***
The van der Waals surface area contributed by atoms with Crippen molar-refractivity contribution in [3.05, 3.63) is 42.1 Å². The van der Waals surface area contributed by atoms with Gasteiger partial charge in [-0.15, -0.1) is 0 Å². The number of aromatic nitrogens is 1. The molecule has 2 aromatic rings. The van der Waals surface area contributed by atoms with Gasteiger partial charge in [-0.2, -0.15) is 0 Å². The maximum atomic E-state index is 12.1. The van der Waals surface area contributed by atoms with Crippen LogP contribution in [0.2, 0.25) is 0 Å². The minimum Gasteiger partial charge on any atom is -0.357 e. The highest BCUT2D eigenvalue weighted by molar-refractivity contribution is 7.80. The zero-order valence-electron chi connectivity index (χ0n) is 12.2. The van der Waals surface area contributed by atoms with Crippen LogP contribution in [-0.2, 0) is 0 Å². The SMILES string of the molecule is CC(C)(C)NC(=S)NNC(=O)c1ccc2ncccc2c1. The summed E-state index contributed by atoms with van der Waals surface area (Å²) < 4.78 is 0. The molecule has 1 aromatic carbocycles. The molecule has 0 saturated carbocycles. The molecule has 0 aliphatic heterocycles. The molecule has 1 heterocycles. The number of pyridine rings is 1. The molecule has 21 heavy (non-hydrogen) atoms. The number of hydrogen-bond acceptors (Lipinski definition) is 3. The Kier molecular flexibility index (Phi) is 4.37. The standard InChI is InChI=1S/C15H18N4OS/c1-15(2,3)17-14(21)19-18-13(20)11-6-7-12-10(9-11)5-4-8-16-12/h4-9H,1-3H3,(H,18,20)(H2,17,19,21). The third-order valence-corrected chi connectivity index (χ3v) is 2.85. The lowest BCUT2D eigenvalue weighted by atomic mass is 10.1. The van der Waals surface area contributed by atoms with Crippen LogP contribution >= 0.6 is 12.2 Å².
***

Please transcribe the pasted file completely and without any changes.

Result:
The van der Waals surface area contributed by atoms with Crippen molar-refractivity contribution in [3.05, 3.63) is 42.1 Å². The van der Waals surface area contributed by atoms with Gasteiger partial charge in [-0.15, -0.1) is 0 Å². The number of aromatic nitrogens is 1. The molecule has 2 aromatic rings. The van der Waals surface area contributed by atoms with Gasteiger partial charge in [-0.2, -0.15) is 0 Å². The maximum atomic E-state index is 12.1. The van der Waals surface area contributed by atoms with Crippen LogP contribution in [0.2, 0.25) is 0 Å². The minimum Gasteiger partial charge on any atom is -0.357 e. The highest BCUT2D eigenvalue weighted by molar-refractivity contribution is 7.80. The zero-order valence-electron chi connectivity index (χ0n) is 12.2. The van der Waals surface area contributed by atoms with Crippen LogP contribution in [-0.2, 0) is 0 Å². The SMILES string of the molecule is CC(C)(C)NC(=S)NNC(=O)c1ccc2ncccc2c1. The summed E-state index contributed by atoms with van der Waals surface area (Å²) < 4.78 is 0. The molecule has 1 aromatic carbocycles. The molecule has 0 saturated carbocycles. The molecule has 0 aliphatic heterocycles. The molecule has 1 heterocycles. The number of pyridine rings is 1. The molecule has 21 heavy (non-hydrogen) atoms. The number of hydrogen-bond acceptors (Lipinski definition) is 3. The Kier molecular flexibility index (Phi) is 4.37. The standard InChI is InChI=1S/C15H18N4OS/c1-15(2,3)17-14(21)19-18-13(20)11-6-7-12-10(9-11)5-4-8-16-12/h4-9H,1-3H3,(H,18,20)(H2,17,19,21). The third-order valence-corrected chi connectivity index (χ3v) is 2.85. The lowest BCUT2D eigenvalue weighted by atomic mass is 10.1. The van der Waals surface area contributed by atoms with Crippen LogP contribution >= 0.6 is 12.2 Å².